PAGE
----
What does HIIT stand for? Plus, eight other common yet confusing fitness terms explained.
If you have no idea what the heck ‘HIIT’ is, or wouldn’t know what a ‘macro’ is if it smacked you in the face, you’re not alone. According to a study commissioned by My Vital Metrics, 68 percent of Americans have lied about understanding something fitness-related in order to avoid embarrassment. (And, fun fact, macro and HIIT are the two most-Googled fitness-related terms). So to help you save face, we asked celebrity trainer Jason Wimberly, founder of The Naked Trainers, to offer simple and straightforward definitions of nine of the most confusing fitness terms out there.
So, what does HIIT stand for? It’s an acronym for high intensity interval training: “Basically, you go as hard as you can for a certain period of time, also known as reaching max effort, then rest, then do it again,” explains Wimberly. (HIIT is associated with cardio-type workouts, think running, spinning, etc.) It’s hard—and effective. Research has shown that doing HIIT for a shorter amount of time is more effective than doing steady cardio for a longer period of time, adds Wimberly. The goal is to really get breathless—AKA move into an anaerobic state, more on that in a minute—during those intervals of work.
Often referred to as plyos, think of this as any kind of jumping movement: jumping lunges, box jumps, squat jumps, or any intense burst of energy that requires max force in a short amount of time, says Wimberly. Oh, and yes, this includes those beloved burpees, too. “Generally performed with bodyweight only, plyometrics are one of the best ways to increase your overall fitness levels, as they often toggle between anaerobic and HIIT as well,” he adds.
“For the 21 years I’ve been a trainer, I have always worked in supersets. It’s a fitness term used to describe two or more exercises done in rapid succession with little break,” says Wimberly. It helps you both max out certain muscle groups while targeting different parts of the muscle. Think doing two to three shoulder exercises in a row, but ones that work different parts of the shoulder. Supersets are a more effective way of working out than isolating single muscles one at a time, he adds.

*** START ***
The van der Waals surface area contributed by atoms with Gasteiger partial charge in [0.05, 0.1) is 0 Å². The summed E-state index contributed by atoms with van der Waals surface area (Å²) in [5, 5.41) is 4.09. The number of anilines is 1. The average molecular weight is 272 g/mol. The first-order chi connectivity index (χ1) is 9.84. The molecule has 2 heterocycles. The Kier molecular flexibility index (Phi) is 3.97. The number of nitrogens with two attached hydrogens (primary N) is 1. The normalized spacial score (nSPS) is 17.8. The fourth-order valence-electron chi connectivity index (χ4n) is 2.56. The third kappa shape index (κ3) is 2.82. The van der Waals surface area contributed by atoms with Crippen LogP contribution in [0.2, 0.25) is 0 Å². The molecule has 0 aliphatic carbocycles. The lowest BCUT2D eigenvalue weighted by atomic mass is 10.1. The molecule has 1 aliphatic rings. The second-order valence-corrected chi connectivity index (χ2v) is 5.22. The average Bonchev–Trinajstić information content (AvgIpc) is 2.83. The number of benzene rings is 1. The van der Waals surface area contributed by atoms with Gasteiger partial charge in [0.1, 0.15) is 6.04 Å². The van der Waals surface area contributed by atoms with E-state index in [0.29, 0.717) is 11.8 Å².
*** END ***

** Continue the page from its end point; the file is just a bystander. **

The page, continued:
Also known as static strength training, isometric exercises challenge the muscle by holding a specific position, rather than completing full-range extension. In other words, you hold one position so that the muscles are engaged without movement. Examples include planks, wall sits, hollow body holds, glute bridges, dead hangs, and dumbbell hold; however, you can really turn almost any movement into any isometric exercise by simply holding the position during muscle contraction.
“Simply put, this is your cardio. Aerobic exercise refers to moderate physical activity that uses free oxygen like running, jogging, walking, spinning,” says Wimberly, during which you’re maintaining a steady heart rate, even if it is elevated. It’s great for maintaining the overall health of your lungs and respiratory system, though, to burn fat, you’ll want to focus on strength training and HIIT, he adds.
Anaerobic exercise involves getting fully breathless. Whereas with aerobic exercise you’re sustaining a set pace, going anaerobic means maxing out to force your body to break down glucose for energy without using oxygen, explains Wimberly. It boosts your body’s metabolism not only during the activity, but for the hours after, but you really have got to the point of gasping for air.
“This is just a fancy word of saying you have strong muscles from lifting weights,” says Wimberly. Weight training is essential for overall health, especially for the joints and bones. and improves nearly every function of the human body. Just remember to build in time for rest and recovery—muscle growth happens after the workout, not during, he says.
Essentially, this is a good place to be, as it’s when the body is growing and changing in a good way. If you’re lifting weights, eating enough calories, sleeping a lot, and all the boxes are checked off, this is when you can be anabolic, he says. “For most athletes, the goal is to be as anabolic as possible.”
Keto vs. Ketosis
These two terms are often used interchangeably, and while they are related, they’re not the same thing. Keto refers to a low-carb, low-sugar, high-fat diet, says Wimberly. The goal of following a keto diet is to put the body into ketosis, a metabolic state where the body can use and burn fat for energy instead of carbs or sugar, he points out. (While it can yield great fat loss, he notes that, as a trainer, he’s not a fan of this type of extreme diet and cautions that it can have some pretty negative effects on the body.)